Lightning Safety and Lightning Protection: Separating Fact from Fiction
LPI Debunks Common Myths in Support of Lightning Safety Awareness Week
MARYVILLE, Mo., June 19, 2016 /PRNewswire/ — As new and old myths about lightning continue to circulate through the internet and social media, it’s hard to know how to separate fact from fallacy about lightning safety and protection measures. In support of Lightning Safety Awareness Week, June 19-25, the Lightning Protection Institute (LPI) is emphasizing the importance of protecting people, property and places against lightning, a deadly, yet often underrated weather threat.
“A general misunderstanding of lightning protection combined with an internet increase of unscrupulous vendors pitching false claims about new lightning prevention devices has created a recipe for a lot of consumer confusion,” said Bud VanSickle, LPI executive director.
To increase awareness about the dangers of lightning and provide the public with safety information, the National Weather Service (NWS) launched National Lightning Safety Awareness Week in 2001 http://www.lightningsafety.noaa.gov
“Despite the wealth of accurate information on lightning and lightning safety, there are still many myths and misunderstandings that persist,” said John Jensenius, a lightning safety specialist for NOAA/NWS.
Just in time for Lightning Safety Awareness Week, LPI separates fallacy from fact to debunk a few common myths about lightning safety and lightning protection:
Fallacy: Rubber tires and rubber-soled shoes protect you from being struck by lightning.
Fact: Rubber tires and rubber soles provide NO protection from lightning. When lightning strikes a vehicle, the steel shell and frame of a hard-topped vehicle provides increased protection if you are not touching metal. (Lightning’s electricity travels along the metal shell and frame and into the ground.)
Fallacy: Metal attracts lightning so you shouldn’t wear metal or hold a cell phone in a thunderstorm.
Fact: While metal conducts lightning’s electricity, it doesn’t attract it, so the presence of metal makes no difference regarding where or when lightning strikes. People are struck by lightning because they are in the wrong place at the wrong time—anywhere outside is unsafe during a thunderstorm. Holding a golf club or cell phone does not increase one’s risk for being struck, which is why the NWS advises: “When thunder roars, go indoors!”
Fallacy: Lightning never strikes the same place twice.
Fact: Lightning often strikes the same place repeatedly, and structures like the Empire State Building and Willis (Sears) Tower are zapped numerous times a year. The earth experiences 100 lightning flashes per second and the U.S. alone has more than 40 million lightning strikes each year. Thunderstorms occur virtually everywhere, putting people and structures at risk http://lightning.org/learn-more/watch-learn/#video-1 Lightning strikes in low lying areas, as well as in higher elevations which is why lightning is considered the weather hazard “most commonly experienced by most people in the world.”
Fallacy: Lightning rods are outdated and a thing of the past.
Fact: Lightning protection systems are installed more today than ever before. Smart structures that feature a high degree of automation and interconnected systems and rely on sophisticated energy collection methods can be at special risk. Lightning can initiate a domino effect path of transient overvoltage which can disrupt, degrade and damage multiple electronic systems and connected equipment. With the growth of sustainable energy technology and eco-friendly building prompting upgrades and improvements to the electrical infrastructure of today’s homes and buildings, lightning protection is increasingly relevant and important.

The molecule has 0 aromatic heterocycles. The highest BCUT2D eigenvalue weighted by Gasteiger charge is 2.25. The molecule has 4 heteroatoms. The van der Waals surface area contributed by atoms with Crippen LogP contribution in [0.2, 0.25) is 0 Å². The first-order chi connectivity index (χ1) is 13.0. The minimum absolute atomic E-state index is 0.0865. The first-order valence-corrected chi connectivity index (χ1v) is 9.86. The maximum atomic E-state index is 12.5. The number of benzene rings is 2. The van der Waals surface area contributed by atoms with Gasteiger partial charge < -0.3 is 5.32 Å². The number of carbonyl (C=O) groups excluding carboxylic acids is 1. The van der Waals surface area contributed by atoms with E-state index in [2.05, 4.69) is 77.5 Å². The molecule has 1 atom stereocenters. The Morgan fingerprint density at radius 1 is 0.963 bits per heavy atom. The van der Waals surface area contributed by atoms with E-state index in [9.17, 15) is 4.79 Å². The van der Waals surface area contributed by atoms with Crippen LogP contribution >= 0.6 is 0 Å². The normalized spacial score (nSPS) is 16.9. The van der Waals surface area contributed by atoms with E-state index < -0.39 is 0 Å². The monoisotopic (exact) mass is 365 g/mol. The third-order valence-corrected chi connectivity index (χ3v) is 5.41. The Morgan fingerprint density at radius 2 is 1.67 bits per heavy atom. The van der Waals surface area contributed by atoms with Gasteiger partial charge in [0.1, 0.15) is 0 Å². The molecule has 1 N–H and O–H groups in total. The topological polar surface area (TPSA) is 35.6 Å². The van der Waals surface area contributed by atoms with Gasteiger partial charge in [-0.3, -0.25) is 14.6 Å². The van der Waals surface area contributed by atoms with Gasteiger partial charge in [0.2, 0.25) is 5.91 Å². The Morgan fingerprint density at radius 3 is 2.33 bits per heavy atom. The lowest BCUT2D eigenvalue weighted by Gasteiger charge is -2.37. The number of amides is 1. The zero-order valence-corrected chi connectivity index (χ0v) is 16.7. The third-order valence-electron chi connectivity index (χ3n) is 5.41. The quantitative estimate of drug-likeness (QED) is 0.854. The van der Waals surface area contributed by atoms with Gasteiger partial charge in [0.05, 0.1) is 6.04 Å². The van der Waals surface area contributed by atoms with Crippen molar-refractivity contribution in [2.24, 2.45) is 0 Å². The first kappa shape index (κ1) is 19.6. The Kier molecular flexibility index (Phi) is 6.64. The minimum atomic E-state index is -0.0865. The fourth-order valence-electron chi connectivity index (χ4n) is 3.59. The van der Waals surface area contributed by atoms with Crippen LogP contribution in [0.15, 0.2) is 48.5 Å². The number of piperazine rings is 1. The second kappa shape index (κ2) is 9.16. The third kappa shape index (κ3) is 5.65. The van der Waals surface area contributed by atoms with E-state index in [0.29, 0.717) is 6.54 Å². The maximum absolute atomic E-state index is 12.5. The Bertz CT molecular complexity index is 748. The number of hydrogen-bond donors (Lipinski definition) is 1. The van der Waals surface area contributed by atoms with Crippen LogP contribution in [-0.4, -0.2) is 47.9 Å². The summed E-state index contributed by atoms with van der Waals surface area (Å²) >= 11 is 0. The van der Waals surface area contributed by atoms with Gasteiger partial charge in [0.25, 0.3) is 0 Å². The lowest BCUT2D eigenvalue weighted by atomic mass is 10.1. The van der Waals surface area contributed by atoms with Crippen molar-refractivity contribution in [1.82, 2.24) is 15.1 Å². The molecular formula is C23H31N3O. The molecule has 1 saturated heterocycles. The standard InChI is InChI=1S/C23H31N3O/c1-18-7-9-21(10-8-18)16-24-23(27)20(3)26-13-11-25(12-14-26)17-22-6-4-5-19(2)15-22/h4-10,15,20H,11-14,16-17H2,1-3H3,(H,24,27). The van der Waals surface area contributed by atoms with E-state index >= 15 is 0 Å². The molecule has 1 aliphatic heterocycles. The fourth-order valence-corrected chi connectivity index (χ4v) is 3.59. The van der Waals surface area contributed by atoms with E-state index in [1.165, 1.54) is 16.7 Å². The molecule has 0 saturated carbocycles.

Fallacy: A whole-house surge arrester can provide adequate protection against lightning.
Fact: Surge protection is only one element of a complete lightning protection system. A single bolt of lightning can generate up to 200 kA of electrical energy, spelling disastrous consequences for an unprotected structure. No surge protection device or “whole-house” arrester alone can protect a structure from a direct strike, which is why a grounding network for lightning (lightning protection system) must be implemented along with surge protection to provide a safe, conductive path to discharge lightning’s electricity.
Fallacy: Lightning protection is simple and easy to install yourself.
Fact: Lightning protection system design and installation is complex and not a do-it-yourself project. Installation is not typically within the scope of expertise held by general contractors, roofers or even electricians–which is why the work is typically subcontracted out to specialists. LPI-certified experts who specialize in lightning protection and utilize UL-listed components and equipment should be hired to design and install these systems to make sure materials and methods comply with national Safety Standards.
The Insurance Information Institute (I.I.I.), whose mission is to improve the public understanding of insurance–what it does and how it works–offers consumers guidelines for hiring a qualified lightning protection provider: http://www.iii.org/video/how-pick-lightning-protection-system
The Lightning Protection Institute (LPI) is a not-for-profit, nationwide group founded in 1955 to promote lightning safety, awareness and education and is a leading resource for lightning protection information and system requirements. Visit the LPI website at http://www.lightning.org for more information.
More information about the 2016 Lightning Safety Awareness Week campaign is available at http://www.lightningsafetycouncil.org
CONTACT: Kim Loehr, LSA/LPI Communications Office, firstname.lastname@example.org